Every day we hear about a new drug, screening tool or technology that promises to improve our knowledge of health and disease. Generally, the news is good, or at least hopeful, reassuring the public that important research is progressing. Often, the new breakthroughs have been demonstrated in the lab or in animal models and has not yet been studied in humans, a process that could take years. Sometimes the lab findings do not translate well to the human and the researcher may have to start all over with a new strategy. This is particularly frustrating for individuals who have a disease or condition that is debilitating and could be deadly. The new movie, Extraordinary Measures, is the story about a father who self-funds a researcher to accelerate the process for a promising drug for Pompe disease because his children have the condition. It is a great example of how driven and focused we can become when our own loved ones are ill.
The research community is challenged when what we know now (based on the science technology and data available at the time), changes when new technology allows us to further explore a particular issue. Or when there is more data in a statistically significant pool that truly reflects our population diversity and allows us to determine differences that may exist among different races and ethnicities. This could lead to different approaches for certain populations. We’d like to think of research as finite but it is a constantly revolving cycle. One important example is the recent mammography guideline debate. Several years ago, mammography screening became mainstream: most women knew the guidelines, advocates worked to pass laws to assure that all women had access, and early studies showed that finding breast cancer early, in many cases, improved survival rates. Last November the U.S Preventive Task Force new mammography guidelines that were posted by Candace questioned the benefit of the current guidelines as applied to the general population. It should be noted that this is the first update by the Task Force since 2002. This led to conflicting reports of support verses outrage. There are some valid arguments on both sides and the new report was based on additional data. The outrage of strong proponents of mammography often overlooked the details of the report that acknowledged that high-risk women may want to discuss their screening intervals with their health care provider. On the other hand, the team behind the report were criticized for not fully explaining that there were high-risk populations that required further study. These exceptions would not change their overall recommendations, but they could have made it clearer that there could be exceptions that do not apply to the population at large and that they were sensitive to the emotional backlash this report would produce.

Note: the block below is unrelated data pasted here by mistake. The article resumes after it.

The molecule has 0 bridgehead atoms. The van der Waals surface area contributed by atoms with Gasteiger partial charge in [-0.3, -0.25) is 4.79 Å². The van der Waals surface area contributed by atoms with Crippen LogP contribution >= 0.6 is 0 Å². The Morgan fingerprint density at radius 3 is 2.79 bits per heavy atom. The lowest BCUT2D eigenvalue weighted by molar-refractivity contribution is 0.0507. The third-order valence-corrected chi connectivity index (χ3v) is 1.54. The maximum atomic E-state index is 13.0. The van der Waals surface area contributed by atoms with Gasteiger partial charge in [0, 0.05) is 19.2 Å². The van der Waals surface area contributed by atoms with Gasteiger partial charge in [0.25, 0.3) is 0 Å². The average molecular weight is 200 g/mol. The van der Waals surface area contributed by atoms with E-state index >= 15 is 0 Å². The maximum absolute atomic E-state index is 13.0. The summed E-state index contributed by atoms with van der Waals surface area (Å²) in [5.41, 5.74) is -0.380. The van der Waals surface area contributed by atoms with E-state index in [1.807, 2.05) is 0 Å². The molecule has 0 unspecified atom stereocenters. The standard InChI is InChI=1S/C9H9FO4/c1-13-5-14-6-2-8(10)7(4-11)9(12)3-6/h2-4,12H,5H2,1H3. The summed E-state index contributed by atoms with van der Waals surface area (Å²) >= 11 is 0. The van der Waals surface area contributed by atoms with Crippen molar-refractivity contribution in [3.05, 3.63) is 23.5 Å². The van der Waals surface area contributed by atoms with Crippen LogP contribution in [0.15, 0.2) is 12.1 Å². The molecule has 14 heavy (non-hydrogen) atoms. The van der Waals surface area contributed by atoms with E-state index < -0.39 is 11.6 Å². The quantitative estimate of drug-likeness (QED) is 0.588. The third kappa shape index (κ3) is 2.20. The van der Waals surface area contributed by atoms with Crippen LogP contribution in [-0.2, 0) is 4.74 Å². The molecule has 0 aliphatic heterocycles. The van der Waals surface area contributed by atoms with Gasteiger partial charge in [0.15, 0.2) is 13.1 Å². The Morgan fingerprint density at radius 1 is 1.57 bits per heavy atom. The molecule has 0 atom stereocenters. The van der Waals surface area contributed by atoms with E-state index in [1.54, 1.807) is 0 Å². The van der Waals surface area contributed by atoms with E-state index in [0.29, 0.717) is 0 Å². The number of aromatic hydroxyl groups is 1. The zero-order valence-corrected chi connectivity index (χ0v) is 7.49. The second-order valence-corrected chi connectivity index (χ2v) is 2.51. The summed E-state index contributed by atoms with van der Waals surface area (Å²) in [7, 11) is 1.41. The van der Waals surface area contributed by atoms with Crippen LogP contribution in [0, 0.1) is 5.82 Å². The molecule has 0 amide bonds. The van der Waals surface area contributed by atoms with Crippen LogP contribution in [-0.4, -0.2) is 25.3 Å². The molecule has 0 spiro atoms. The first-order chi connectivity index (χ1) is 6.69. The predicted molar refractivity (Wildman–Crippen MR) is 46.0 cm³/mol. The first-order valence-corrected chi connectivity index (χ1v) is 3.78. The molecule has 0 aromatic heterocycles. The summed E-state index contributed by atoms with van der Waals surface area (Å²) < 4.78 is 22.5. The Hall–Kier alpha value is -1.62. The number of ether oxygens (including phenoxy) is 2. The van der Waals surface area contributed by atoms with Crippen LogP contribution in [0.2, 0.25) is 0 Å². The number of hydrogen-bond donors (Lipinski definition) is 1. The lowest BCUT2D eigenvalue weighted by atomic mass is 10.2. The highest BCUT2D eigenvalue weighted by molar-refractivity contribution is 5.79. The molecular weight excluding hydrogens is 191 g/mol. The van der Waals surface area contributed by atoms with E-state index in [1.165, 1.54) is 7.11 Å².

Advocacy is a powerful activity that has led to increases in research dollars and more sensitive care. But sometimes advocates are so focused that they do not see the big picture. An example of advocacy compromising good science is the debate in the 1990′s about High-Dose Chemotherapy with Bone Marrow Transplant or Stem Cell Support (HDCBMTSCS) as a treatment for breast cancer. HDCBMTSCS was seen as a promising aggressive treatment for the growing number of women who were being diagnosed each year with this disease. As appropriate, randomized controlled clinical studies (the gold standard that compared a new treatment with the latest standard of care) opened and tried to recruit women. However, many interested women did not want to be in the control group. After all, more is better! To respond to this demand from advocates, many hospitals opened bone marrow transplant units and insurance companies were pressured to cover this “experimental” treatment despite the lack of clinical trial evidence. And what happened? Women by-passed the trials and went to the institutions that offered the treatment outside of clinical trials. This delayed the evidence-based findings that eventually concluded that HDCBMTSCS was not better than standard treatment for breast cancer (it does offer a good option for certain other cancers) and that many women suffered far more severe side effects (that sometimes resulted in death) with little improvement in outcome.
So what do we do? It is important for men and women to understand enough science to enable us to interpret studies without the bias of headlines. Programs like Project Lead sponsored by the National Breast Cancer Coalition trains consumers to understand the basic scientific principles behind research studies. We need greater participation in well-designed clinical trials so we can get answers sooner so better therapies become available sooner. Finally, look for portals to research studies that not only study disease, they also look for better ways to prevent disease. One such portal is the Illinois Women’s Health Registry. Hopefully, more of these gateways will become available.